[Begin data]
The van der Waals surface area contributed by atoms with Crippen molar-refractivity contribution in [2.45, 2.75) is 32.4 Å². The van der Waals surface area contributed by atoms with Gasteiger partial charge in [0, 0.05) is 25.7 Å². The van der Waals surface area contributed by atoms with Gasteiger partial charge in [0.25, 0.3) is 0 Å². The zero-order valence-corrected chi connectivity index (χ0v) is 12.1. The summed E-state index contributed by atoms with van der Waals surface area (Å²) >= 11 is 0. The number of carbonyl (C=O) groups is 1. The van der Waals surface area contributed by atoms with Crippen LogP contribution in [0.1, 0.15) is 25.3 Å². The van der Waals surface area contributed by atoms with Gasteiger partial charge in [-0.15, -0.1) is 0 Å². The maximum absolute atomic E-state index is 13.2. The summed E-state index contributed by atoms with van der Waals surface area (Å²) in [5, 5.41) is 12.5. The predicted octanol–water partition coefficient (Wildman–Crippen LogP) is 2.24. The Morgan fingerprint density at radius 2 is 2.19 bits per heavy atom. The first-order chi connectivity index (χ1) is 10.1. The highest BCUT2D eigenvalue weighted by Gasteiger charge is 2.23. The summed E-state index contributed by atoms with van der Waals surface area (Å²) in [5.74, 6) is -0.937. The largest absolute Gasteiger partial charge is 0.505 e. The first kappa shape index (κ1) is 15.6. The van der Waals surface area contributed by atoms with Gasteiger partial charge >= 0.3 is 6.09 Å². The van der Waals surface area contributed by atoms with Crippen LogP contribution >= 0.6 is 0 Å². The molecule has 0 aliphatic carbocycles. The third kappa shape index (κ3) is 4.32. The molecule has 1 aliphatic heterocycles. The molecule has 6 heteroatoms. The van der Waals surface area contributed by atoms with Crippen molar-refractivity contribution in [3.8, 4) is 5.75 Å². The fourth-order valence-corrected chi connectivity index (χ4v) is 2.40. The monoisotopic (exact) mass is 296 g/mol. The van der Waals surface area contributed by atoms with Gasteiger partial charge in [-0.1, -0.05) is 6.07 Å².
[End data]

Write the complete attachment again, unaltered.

The van der Waals surface area contributed by atoms with Crippen molar-refractivity contribution in [2.45, 2.75) is 32.4 Å². The van der Waals surface area contributed by atoms with Gasteiger partial charge in [0, 0.05) is 25.7 Å². The van der Waals surface area contributed by atoms with Gasteiger partial charge in [0.25, 0.3) is 0 Å². The zero-order valence-corrected chi connectivity index (χ0v) is 12.1. The summed E-state index contributed by atoms with van der Waals surface area (Å²) >= 11 is 0. The number of carbonyl (C=O) groups is 1. The van der Waals surface area contributed by atoms with Crippen LogP contribution in [0.1, 0.15) is 25.3 Å². The van der Waals surface area contributed by atoms with Gasteiger partial charge in [-0.15, -0.1) is 0 Å². The maximum absolute atomic E-state index is 13.2. The summed E-state index contributed by atoms with van der Waals surface area (Å²) in [5, 5.41) is 12.5. The predicted octanol–water partition coefficient (Wildman–Crippen LogP) is 2.24. The Morgan fingerprint density at radius 2 is 2.19 bits per heavy atom. The first-order chi connectivity index (χ1) is 10.1. The highest BCUT2D eigenvalue weighted by Gasteiger charge is 2.23. The summed E-state index contributed by atoms with van der Waals surface area (Å²) in [5.74, 6) is -0.937. The largest absolute Gasteiger partial charge is 0.505 e. The first kappa shape index (κ1) is 15.6. The van der Waals surface area contributed by atoms with Gasteiger partial charge >= 0.3 is 6.09 Å². The van der Waals surface area contributed by atoms with Crippen LogP contribution >= 0.6 is 0 Å². The molecule has 0 aliphatic carbocycles. The third kappa shape index (κ3) is 4.32. The molecule has 1 aliphatic heterocycles. The molecule has 6 heteroatoms. The van der Waals surface area contributed by atoms with Crippen molar-refractivity contribution in [3.8, 4) is 5.75 Å². The fourth-order valence-corrected chi connectivity index (χ4v) is 2.40. The monoisotopic (exact) mass is 296 g/mol. The van der Waals surface area contributed by atoms with Gasteiger partial charge in [-0.1, -0.05) is 6.07 Å².